When I was eighteen and going through my training with the armed forces, I travelled to Gjoa Haven, Nunavut, to learn survival skills from a unit of the Canadian Rangers. It was my first encounter with the military branch, which is made up of 5,000 part-time members, many of whom are Indigenous, spread out across more than 200 communities in remote regions of Canada. The Rangers are often tasked with teaching southern military units traditional survival skills: they give instruction on how to hunt, fish, and trap game and how to build shelters in harsh environments. They also share their expertise in tracking and land navigation.
In the summer of 2017, I returned to the Arctic, this time as a photographer, and spent two weeks with the Rangers. I tagged along for a patrol on and around King William Island, near the community of Taloyoak, Nunavut. The patrol was originally meant to last five days, but bad weather forced us to continue on for another four. As our supplies thinned, the Rangers replenished our water from natural streams and hunted caribou for food.
Left: Ranger Keith Poodlat drinks from a stream at Malerualik Lake.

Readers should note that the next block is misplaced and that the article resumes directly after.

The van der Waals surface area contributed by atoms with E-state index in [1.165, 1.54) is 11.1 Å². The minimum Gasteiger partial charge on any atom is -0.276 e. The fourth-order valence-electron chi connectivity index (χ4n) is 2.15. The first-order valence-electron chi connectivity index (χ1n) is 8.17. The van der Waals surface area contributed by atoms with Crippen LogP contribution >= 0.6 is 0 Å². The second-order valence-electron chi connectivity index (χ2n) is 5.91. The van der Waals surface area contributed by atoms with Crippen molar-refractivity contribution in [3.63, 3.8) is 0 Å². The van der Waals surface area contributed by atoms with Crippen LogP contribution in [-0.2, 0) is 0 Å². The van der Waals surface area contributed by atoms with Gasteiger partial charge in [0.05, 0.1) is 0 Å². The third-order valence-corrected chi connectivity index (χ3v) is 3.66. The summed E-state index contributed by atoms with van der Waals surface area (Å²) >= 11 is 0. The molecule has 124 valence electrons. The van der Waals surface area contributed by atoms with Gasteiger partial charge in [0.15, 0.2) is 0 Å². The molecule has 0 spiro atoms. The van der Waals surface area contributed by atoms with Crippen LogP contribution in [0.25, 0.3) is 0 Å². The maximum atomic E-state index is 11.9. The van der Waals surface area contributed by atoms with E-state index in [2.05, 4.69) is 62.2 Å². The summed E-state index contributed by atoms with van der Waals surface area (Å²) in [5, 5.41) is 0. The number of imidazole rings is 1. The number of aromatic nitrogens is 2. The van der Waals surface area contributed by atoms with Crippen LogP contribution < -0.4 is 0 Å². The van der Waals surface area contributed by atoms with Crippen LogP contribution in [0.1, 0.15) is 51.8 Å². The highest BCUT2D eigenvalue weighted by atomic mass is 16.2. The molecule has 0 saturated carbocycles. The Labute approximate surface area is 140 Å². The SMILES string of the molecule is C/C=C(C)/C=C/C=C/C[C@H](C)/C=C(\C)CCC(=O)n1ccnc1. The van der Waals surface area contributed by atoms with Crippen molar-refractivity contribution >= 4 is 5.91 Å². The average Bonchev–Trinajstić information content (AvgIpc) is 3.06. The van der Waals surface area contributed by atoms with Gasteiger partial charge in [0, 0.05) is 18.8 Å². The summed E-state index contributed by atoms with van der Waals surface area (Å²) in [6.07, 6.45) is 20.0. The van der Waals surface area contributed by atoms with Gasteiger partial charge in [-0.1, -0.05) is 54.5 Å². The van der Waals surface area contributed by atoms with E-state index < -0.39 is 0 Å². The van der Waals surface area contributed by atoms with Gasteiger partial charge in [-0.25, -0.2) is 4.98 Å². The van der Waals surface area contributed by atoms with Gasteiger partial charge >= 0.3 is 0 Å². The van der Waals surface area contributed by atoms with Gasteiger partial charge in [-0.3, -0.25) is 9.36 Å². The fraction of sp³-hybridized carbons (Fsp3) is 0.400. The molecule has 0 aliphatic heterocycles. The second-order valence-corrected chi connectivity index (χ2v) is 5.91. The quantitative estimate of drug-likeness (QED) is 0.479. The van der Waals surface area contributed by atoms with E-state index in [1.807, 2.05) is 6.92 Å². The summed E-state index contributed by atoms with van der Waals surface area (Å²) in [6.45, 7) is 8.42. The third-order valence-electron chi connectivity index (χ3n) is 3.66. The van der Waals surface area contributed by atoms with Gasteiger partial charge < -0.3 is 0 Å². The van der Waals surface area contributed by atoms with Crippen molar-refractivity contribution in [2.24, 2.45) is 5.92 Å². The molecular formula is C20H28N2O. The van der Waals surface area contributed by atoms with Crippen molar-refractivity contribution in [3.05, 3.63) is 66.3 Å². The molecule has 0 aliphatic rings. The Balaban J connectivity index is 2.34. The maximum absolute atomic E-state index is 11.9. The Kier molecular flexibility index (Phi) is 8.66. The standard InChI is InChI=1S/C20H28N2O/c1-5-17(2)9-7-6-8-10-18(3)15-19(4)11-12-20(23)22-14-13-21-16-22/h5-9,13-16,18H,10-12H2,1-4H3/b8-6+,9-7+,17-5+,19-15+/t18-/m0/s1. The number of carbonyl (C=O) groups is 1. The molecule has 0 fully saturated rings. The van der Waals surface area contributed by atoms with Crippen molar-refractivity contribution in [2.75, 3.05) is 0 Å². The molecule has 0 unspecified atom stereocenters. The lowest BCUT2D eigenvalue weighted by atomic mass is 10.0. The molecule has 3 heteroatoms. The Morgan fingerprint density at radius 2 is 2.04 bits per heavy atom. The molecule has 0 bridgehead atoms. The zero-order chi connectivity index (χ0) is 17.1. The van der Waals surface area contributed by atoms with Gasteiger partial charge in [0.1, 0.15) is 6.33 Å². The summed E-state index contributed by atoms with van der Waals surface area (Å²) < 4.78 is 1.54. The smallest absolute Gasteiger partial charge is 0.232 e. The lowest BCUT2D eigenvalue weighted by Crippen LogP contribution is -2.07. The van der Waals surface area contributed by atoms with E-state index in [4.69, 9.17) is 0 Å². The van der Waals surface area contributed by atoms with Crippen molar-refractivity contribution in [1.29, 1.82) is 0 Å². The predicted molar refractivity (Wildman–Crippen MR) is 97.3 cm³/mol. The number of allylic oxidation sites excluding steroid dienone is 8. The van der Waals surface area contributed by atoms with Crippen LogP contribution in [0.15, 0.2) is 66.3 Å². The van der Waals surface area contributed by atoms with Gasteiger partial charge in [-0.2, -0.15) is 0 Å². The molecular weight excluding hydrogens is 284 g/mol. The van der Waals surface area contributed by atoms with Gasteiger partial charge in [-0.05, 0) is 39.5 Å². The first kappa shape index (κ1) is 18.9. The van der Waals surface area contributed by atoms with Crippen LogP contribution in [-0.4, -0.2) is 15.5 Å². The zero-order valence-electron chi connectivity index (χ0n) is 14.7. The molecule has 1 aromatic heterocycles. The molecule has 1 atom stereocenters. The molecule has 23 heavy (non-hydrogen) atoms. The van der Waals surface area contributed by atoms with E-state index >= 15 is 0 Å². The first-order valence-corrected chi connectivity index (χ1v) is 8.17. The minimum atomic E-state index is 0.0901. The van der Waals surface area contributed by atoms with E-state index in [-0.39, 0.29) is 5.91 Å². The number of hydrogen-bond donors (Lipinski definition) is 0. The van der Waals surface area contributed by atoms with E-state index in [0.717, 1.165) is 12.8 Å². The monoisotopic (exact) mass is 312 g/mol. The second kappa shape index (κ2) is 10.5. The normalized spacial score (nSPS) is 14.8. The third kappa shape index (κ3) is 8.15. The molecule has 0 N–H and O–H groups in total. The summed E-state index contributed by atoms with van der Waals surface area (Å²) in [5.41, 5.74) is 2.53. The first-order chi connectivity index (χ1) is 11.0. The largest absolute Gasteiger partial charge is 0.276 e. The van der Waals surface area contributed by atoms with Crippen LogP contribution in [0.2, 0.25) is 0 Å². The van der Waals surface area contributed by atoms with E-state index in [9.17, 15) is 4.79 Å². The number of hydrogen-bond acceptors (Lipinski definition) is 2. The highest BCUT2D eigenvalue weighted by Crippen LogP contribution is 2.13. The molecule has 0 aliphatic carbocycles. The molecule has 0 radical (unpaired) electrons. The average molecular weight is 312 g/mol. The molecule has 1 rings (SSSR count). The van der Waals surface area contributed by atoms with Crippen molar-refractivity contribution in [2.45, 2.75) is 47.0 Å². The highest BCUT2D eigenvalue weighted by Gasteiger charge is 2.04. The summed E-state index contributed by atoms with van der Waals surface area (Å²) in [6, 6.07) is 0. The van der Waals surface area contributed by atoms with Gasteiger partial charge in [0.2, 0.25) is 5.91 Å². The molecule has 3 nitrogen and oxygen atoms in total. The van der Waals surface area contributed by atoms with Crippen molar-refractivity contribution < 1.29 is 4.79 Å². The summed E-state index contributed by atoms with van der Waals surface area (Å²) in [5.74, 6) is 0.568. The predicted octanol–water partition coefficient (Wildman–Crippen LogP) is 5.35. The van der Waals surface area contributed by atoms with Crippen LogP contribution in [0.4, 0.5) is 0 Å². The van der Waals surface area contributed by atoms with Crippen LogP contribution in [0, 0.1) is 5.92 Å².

Above: Rangers boating in Rae Strait off the east coast of King William Island.
Originally formed to monitor the country’s northern and Pacific coasts during the Second World War, the Rangers now operate from the Atlantic to the Pacific, as far north as Ellesmere Island in Nunavut and as far south as Hearst, Ontario. Though their early mandate focused on protecting Canada’s Arctic sovereignty from neighbouring nations such as the United States and Russia, it has since expanded. Because many Rangers live in the communities they serve, they often become first responders in places where other help is not always close by.
Rangers are called upon to respond after avalanches and forest fires, missing-persons cases and airplane crashes. In June 2017, the Wapekeka First Nation was one of several northern Ontario communities to declare a state of emergency following a series of youth suicides. Rangers organized on-the-land activities with youth, teaching them to pitch tents, build fires, and catch fish. Last spring, Rangers helped evacuate Kashechewan First Nation residents in northern Ontario amid fears that the nearby river would flood due to ice jams.
Unlike with other military units, there is no mandatory retirement age for Rangers, and many choose to stay in service until they are no longer able to perform their duties. As the physical landscape in the North changes due to shifting climates, the Rangers’ knowledge has become more important than ever. Rising ocean and air temperatures are contributing to sea ice loss, and there is increasing international interest in the contested Northwest Passage, where Arctic nations are competing for control over shipping routes and reserves of oil and gas. The Rangers of today participate in and support surveillance patrols and provide status reports to military command in the south. Maybe most important, they preserve essential knowledge about how to live off the land.